Fishing lobster during a closed time.
Fishing lobster in a lagoon.
Possesion of lobster claws and tails separated from the thorax.
|October 22, 2008||$300 for each count = $1,200 + 180 hours of community service + two years' probation with a two-year prohibition from entering a lagoon + forfeiture of seized goods.||Jean Bécu|
|Possession of 18 Atlantic halibut less than 81 cm in size.||October 22, 2008||$5,000 + three-year order to have Vessel Monitoring System (VMS) activated at all times when vessel leaves dock + forfeiture of seized goods.||Jean Bécu|
|Yvon Thériault||Havre-aux-Maisons||Possession of female snow crabs.||October 22, 2008||$1,500||Jean Bécu|
By Luc Boucher
On November 5, the Regional Small Craft Harbours Branch presented awards to three recipients in recognition of their exceptional contributions to the Harbour Authorities Program. The awards were handed out for the first time this year to mark the 20th anniversary of the Harbour Authority Program.
The Individual Commitment Award was given posthumously to the late Norman Letemplier by Acting Regional Director General of Fisheries and Oceans Canada, Richard Nadeau. Mr. Letemplier, who passed away in summer 2006, served as an incorporating director of the Blanc-Sablon Harbour Authority beginning in 1991, and as the coordinator of five harbour authorities in the eastern portion of the Lower North Shore from spring 2002 until his death. The award honours Mr. Letemplier’s remarkable contribution.
The Harbour Authority Achievement Award was presented to the Cloridorme Harbour Authority. Spurred on by its Chair, Jean-Paul Huet, in recent years, the Harbour Authority has managed to offer an impressive variety of services on the site that it manages, including public washroom facilities, a canteen and the Harbour Authority’s offices. All of the projects were funded from sources other than the Small Craft Harbour Program.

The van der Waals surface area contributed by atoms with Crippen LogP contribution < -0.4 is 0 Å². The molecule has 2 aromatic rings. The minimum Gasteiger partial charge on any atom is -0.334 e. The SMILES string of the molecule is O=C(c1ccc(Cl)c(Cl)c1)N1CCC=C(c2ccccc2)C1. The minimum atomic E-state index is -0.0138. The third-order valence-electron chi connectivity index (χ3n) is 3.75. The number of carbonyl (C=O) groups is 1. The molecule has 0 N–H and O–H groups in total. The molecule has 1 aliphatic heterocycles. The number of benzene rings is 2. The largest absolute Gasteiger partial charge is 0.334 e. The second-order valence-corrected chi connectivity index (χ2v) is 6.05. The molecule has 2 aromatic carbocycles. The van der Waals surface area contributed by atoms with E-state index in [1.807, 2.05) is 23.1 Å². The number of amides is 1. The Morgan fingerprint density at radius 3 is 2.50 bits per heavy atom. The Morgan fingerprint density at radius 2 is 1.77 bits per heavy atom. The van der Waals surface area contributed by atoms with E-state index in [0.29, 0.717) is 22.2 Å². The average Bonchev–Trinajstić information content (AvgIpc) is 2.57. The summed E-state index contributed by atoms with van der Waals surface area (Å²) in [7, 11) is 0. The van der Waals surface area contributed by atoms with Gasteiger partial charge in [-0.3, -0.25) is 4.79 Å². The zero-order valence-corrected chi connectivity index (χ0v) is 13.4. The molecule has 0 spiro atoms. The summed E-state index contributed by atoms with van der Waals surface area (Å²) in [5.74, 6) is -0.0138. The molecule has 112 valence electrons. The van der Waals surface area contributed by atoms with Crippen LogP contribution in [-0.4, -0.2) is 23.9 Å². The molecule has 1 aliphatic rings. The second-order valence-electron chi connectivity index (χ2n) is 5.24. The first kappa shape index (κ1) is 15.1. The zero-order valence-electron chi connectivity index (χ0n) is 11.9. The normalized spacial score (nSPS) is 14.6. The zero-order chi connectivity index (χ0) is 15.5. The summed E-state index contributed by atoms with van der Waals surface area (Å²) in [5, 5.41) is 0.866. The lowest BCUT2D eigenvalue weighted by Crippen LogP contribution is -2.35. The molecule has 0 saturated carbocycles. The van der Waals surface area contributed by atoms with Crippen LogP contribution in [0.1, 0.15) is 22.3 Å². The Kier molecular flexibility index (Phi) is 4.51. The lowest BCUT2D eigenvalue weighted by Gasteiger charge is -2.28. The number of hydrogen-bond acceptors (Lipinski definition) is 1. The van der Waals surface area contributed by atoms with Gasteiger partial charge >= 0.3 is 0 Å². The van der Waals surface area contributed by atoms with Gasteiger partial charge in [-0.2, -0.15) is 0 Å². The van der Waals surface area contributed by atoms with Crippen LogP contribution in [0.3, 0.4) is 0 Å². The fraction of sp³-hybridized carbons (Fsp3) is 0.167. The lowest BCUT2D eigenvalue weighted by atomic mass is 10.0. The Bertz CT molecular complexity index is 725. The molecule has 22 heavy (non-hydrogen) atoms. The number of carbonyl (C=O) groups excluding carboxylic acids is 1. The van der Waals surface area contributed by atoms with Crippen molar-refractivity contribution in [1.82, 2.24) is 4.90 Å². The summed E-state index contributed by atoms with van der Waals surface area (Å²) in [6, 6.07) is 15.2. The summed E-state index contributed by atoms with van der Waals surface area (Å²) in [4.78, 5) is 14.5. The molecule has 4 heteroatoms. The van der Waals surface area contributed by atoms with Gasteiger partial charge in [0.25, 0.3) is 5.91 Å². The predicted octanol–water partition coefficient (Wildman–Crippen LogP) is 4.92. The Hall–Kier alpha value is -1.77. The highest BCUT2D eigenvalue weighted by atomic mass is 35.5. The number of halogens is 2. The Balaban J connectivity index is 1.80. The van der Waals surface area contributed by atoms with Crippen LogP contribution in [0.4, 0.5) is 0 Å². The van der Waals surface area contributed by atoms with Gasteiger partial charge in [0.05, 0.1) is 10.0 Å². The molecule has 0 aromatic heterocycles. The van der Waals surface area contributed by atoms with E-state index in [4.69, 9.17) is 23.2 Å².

Lastly, the Harbour Authority Environmental Stewardship Award was given to the Fishing Harbour Authority of Étang-du-Nord in recognition of the waste management system it implemented. All harbour patrons use the system, thanks to which close to 75% of waste is recovered for recycling purposes.
Congratulations to all the recipients! Thanks also go to all harbour authority volunteers for their involvement.
By Karina Laberge
Yves Samson and Yvan Simard from the Maurice Lamontagne Institute (MLI) have received a Federal Partners in Technology Transfer Award for the successful development, transfer and commercialization of AURAL (Autonomous Underwater Recorder for Acoustic Listening). Developed to meet Fisheries and Oceans Canada’s research needs, the technology has garnered accolades from around the world and created a market for a host of applications that range from recording whale songs to tracking the movement of ships.